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Rock, steel, copper and clay will encase nuclear waste for 'many thousands of years'

Nuclear Waste Management Organization trials the storage process for underground repository
NWMO demo test
A modified forklift, operated autonomously, moves a container designed for used nuclear fuel. (NWMO photo)

The organization looking for a new underground home for Canada’s nuclear waste ran through a trial run recently on the equipment and method needed to safely store this material.

The Nuclear Waste Management Organization (NWMO) said it has "successfully" completed a full-scale demonstration of the “engineered barriers” to containerize and store spent nuclear fuel inside a proposed deep geological repository, which could be built in the Dryden-area of northwestern Ontario.

The two finalists to host this storage facility are Wabigoon Lake Ojibway Nation and Ignace area, and Saugeen Ojibway Nation-South Bruce in southwestern Ontario.

The site selection process began more than a decade ago with 22 interested communities initially in the running.

The NWMO expects to select a site in 2023.

Plans call for the repository to be built more than 500 metres below ground encased in “natural shield of solid rock.” The design would involve a series of engineered and natural barriers to ensure the facility's safety "for many thousands of years."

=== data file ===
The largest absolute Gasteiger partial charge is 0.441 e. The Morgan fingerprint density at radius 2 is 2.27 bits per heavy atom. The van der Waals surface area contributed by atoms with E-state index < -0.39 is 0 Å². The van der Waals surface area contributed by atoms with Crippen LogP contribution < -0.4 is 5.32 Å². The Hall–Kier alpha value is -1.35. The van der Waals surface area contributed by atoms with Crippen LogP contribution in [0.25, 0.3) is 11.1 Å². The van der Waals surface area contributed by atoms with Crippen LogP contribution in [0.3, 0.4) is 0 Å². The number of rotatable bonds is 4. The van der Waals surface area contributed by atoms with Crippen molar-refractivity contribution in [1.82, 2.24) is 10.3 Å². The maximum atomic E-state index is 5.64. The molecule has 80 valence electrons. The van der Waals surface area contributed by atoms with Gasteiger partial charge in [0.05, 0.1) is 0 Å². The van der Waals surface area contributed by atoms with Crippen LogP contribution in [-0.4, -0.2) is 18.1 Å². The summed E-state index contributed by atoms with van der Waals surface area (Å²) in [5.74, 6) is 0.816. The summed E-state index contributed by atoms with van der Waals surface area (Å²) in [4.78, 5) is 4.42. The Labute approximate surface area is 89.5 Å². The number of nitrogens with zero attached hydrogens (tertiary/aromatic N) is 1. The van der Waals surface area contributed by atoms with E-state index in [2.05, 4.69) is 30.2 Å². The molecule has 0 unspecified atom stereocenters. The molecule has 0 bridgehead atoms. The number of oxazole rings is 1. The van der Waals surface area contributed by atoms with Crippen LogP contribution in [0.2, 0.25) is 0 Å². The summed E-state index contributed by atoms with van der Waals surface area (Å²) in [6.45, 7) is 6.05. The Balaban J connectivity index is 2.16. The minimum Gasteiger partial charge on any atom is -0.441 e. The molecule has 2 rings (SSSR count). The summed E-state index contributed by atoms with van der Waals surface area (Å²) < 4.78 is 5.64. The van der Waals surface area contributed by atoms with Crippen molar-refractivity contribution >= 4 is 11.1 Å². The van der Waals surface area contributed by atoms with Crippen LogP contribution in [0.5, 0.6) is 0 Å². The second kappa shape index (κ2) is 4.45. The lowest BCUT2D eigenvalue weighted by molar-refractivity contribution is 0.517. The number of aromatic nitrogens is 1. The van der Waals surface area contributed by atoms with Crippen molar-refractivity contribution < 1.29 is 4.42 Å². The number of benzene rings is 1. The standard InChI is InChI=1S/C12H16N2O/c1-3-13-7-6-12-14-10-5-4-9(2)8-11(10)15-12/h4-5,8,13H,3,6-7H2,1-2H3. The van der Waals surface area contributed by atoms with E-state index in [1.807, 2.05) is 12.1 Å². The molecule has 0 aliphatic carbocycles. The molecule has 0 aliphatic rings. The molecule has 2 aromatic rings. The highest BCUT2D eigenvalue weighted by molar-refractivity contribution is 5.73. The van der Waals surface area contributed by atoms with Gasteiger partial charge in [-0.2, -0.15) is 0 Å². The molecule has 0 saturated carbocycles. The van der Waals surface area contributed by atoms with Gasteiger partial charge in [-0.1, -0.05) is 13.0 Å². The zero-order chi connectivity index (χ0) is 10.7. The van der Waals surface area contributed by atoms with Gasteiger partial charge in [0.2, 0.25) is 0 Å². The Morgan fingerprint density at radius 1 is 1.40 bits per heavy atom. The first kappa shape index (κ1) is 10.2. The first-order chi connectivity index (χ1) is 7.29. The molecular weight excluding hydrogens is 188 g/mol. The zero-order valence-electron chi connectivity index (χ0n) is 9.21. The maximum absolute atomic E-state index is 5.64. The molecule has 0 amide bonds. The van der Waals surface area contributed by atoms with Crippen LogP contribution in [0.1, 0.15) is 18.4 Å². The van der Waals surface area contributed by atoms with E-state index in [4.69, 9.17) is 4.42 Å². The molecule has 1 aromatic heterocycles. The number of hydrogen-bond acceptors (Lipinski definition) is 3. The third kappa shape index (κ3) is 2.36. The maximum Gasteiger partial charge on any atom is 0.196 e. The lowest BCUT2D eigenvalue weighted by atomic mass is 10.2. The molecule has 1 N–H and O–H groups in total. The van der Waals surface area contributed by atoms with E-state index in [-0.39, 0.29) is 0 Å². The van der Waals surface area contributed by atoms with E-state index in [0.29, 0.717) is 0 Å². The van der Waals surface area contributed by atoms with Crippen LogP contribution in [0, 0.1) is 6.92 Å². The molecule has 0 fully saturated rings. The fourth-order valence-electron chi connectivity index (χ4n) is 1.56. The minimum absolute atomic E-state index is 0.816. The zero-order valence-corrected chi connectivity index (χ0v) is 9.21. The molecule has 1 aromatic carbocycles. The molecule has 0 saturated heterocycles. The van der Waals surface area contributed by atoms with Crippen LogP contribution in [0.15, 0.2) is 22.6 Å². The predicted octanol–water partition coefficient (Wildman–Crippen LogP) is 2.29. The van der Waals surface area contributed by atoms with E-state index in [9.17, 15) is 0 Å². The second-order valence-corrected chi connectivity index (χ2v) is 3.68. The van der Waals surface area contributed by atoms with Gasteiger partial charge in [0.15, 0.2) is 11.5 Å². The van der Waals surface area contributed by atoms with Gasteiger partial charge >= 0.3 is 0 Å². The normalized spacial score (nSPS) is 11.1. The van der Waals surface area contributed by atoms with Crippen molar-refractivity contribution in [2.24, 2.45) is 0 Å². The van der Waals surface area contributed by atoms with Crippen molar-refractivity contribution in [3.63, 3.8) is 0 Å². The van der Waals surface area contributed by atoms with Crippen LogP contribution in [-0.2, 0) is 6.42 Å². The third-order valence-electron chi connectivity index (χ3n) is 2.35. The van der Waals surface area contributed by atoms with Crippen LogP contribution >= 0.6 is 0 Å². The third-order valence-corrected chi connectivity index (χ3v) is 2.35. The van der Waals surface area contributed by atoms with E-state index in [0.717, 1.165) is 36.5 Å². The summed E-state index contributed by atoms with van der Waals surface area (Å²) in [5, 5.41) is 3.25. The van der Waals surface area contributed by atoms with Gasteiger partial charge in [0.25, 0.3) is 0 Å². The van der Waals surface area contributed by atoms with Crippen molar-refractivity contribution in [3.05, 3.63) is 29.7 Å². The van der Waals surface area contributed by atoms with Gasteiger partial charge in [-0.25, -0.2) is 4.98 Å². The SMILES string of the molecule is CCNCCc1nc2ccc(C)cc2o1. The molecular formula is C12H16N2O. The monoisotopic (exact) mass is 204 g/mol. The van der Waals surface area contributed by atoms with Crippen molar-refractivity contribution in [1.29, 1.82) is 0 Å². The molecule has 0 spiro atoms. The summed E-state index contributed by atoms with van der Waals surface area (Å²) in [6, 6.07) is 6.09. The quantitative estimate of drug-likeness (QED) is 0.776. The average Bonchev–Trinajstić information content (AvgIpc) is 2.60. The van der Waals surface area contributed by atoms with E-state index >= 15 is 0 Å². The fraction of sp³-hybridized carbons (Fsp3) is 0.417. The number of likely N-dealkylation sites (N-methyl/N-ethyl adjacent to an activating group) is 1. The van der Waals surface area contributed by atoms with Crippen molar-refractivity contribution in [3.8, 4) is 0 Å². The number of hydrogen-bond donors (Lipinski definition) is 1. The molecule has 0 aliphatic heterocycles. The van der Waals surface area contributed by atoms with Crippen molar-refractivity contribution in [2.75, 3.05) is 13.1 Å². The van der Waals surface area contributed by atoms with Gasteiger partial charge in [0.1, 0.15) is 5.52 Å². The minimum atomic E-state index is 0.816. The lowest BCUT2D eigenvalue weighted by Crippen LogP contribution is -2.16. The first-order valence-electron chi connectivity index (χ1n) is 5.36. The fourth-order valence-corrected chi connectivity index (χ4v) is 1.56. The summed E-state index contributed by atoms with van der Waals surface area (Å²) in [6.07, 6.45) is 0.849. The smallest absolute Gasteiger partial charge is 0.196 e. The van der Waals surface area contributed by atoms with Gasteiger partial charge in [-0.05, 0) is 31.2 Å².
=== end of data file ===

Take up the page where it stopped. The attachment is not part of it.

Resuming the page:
The recent demonstration at the NWMO’s Oakville test facility involved the construction of a life-size model of the one of the proposed underground storage rooms. Heavy machinery moved containers, designed to hold spent fuel, into the room and filled the remaining space with “protective material” that will ensure the containers strength and durability.

The fuel containers, made of thick carbon steel and coated with corrosion-resistant copper, were encased in protective layers called buffer boxes. These boxes are made of heavy bentonite clay to provide additional protection against corrosion or degradation. Bentonite is considered an effective barrier against water flow and microbial growth.

Each fuel container in its buffer box weighs 8,000 kilograms – “heavier than a large elephant,” according to NWMO – which then were lifted and placed into the room. The remaining space from floor to ceiling was filled with loose granular bentonite.

NWMO said once the demonstration was complete, the room was emptied to evaluate the installation of this system. The analysis of this process will go into the ongoing design and planning of the repository.

"All elements of the demonstration performed as expected and according to plan," said Chris Boyle, NWMO’s vice president and chief engineer, in a statement.

“The demonstration shows not only the NWMO's ability to install the engineered-barrier system, but also the calibre of our technical teams, who are invested in the project's success and committed to doing what's right for Canadians and Indigenous peoples."

Once the site is named, the NWMO said the project will undergo “rigorous licensing and regulatory decision-making process” before construction begins.